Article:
The judges Trump picked are on the whole smart, experienced and conservative. The American Bar Association evaluated 60 of them and rated 56 as qualified or well-qualified. They are mostly white and male, and several have spurred controversy with their comments about hot political and social debates. On the bench, their views will shape a sweeping array of issues. Conservative judges tend to be sympathetic to claims about gun rights, religious freedom and free speech. During his time on the 10th Circuit, for example, new Supreme Court Justice Neil Gorsuch ruled on a landmark case involving the craft-store chain Hobby Lobby, finding that it had a right not to provide birth-control coverage to employees for religious reasons. At the same time, the judges Trump’s team favors tend to be skeptical about abortion rights and workplace and environmental protections. Shortly after Trump nominee Amy Coney Barrett was confirmed to the Seventh Circuit Court of Appeals in October, she joined a decision refusing to rehear a workplace racial-segregation case.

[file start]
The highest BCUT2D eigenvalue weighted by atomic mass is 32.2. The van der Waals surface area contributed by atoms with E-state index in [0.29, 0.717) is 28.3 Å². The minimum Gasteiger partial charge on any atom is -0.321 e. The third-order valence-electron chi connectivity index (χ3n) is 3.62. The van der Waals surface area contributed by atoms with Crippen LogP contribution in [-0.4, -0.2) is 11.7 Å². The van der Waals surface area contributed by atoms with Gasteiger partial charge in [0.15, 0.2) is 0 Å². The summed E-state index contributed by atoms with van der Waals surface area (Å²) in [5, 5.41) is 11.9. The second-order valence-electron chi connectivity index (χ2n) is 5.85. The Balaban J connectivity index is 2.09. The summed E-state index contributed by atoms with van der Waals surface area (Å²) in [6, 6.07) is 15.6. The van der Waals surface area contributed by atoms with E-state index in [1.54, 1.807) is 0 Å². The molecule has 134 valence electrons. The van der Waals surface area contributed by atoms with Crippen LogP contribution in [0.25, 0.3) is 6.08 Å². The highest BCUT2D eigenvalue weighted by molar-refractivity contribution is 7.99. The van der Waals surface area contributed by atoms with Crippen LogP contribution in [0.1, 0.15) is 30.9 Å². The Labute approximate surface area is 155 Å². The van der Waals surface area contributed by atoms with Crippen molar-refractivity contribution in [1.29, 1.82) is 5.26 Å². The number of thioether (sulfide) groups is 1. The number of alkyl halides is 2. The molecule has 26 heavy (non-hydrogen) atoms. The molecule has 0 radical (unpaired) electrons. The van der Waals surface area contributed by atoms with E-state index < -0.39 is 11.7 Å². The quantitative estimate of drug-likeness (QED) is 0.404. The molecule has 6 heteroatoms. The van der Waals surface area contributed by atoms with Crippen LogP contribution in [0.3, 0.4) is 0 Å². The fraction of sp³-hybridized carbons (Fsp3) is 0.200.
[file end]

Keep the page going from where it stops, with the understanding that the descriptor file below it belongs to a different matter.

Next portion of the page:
Since the vast majority of cases never make it to the Supreme Court, these life-tenured judges will be the final authority on some of the most controversial issues in American life. Most of those confirmed so far have taken seats formerly held by Republican-appointed jurists, so the balance on major circuits hasn’t yet shifted drastically. But it will. Filling the bench is a project whose impact will accrete slowly, with one decision at a time by judges who hold their jobs for decades. “They will way outlast most of us,” says Senator Richard Blumenthal of Connecticut, a Democrat on the Senate Judiciary Committee.